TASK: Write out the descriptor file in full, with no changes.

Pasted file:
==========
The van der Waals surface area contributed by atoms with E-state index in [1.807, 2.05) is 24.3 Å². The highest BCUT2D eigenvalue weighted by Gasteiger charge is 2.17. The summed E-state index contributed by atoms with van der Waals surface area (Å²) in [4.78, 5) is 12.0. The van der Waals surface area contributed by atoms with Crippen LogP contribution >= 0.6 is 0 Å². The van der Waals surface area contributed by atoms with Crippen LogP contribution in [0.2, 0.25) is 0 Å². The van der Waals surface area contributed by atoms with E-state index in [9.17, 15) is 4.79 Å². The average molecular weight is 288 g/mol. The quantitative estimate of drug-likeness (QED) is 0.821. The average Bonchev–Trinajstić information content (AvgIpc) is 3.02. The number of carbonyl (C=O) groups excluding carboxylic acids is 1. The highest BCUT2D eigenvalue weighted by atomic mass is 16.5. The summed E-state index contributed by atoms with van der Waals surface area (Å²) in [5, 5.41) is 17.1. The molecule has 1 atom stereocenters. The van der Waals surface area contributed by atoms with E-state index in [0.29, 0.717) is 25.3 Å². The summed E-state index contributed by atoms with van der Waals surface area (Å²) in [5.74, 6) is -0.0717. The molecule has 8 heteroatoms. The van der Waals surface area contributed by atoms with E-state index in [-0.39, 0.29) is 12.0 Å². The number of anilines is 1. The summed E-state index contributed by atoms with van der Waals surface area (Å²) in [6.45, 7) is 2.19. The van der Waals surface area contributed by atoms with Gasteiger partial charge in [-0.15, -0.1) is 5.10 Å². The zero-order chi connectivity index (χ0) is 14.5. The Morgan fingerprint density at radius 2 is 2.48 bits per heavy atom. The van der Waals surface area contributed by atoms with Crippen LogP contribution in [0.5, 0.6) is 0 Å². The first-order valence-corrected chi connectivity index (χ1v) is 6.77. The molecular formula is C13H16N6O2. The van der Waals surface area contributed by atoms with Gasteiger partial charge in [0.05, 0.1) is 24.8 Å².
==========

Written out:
The van der Waals surface area contributed by atoms with E-state index in [1.807, 2.05) is 24.3 Å². The highest BCUT2D eigenvalue weighted by Gasteiger charge is 2.17. The summed E-state index contributed by atoms with van der Waals surface area (Å²) in [4.78, 5) is 12.0. The van der Waals surface area contributed by atoms with Crippen LogP contribution >= 0.6 is 0 Å². The van der Waals surface area contributed by atoms with Crippen LogP contribution in [0.2, 0.25) is 0 Å². The van der Waals surface area contributed by atoms with E-state index in [9.17, 15) is 4.79 Å². The average molecular weight is 288 g/mol. The quantitative estimate of drug-likeness (QED) is 0.821. The average Bonchev–Trinajstić information content (AvgIpc) is 3.02. The number of carbonyl (C=O) groups excluding carboxylic acids is 1. The highest BCUT2D eigenvalue weighted by atomic mass is 16.5. The summed E-state index contributed by atoms with van der Waals surface area (Å²) in [5, 5.41) is 17.1. The molecule has 1 atom stereocenters. The van der Waals surface area contributed by atoms with E-state index in [0.29, 0.717) is 25.3 Å². The summed E-state index contributed by atoms with van der Waals surface area (Å²) in [5.74, 6) is -0.0717. The molecule has 8 heteroatoms. The van der Waals surface area contributed by atoms with E-state index in [-0.39, 0.29) is 12.0 Å². The number of anilines is 1. The summed E-state index contributed by atoms with van der Waals surface area (Å²) in [6.45, 7) is 2.19. The van der Waals surface area contributed by atoms with Gasteiger partial charge in [-0.15, -0.1) is 5.10 Å². The zero-order chi connectivity index (χ0) is 14.5. The Morgan fingerprint density at radius 2 is 2.48 bits per heavy atom. The van der Waals surface area contributed by atoms with Crippen LogP contribution in [0.5, 0.6) is 0 Å². The first-order valence-corrected chi connectivity index (χ1v) is 6.77. The molecular formula is C13H16N6O2. The van der Waals surface area contributed by atoms with Gasteiger partial charge in [0.05, 0.1) is 24.8 Å².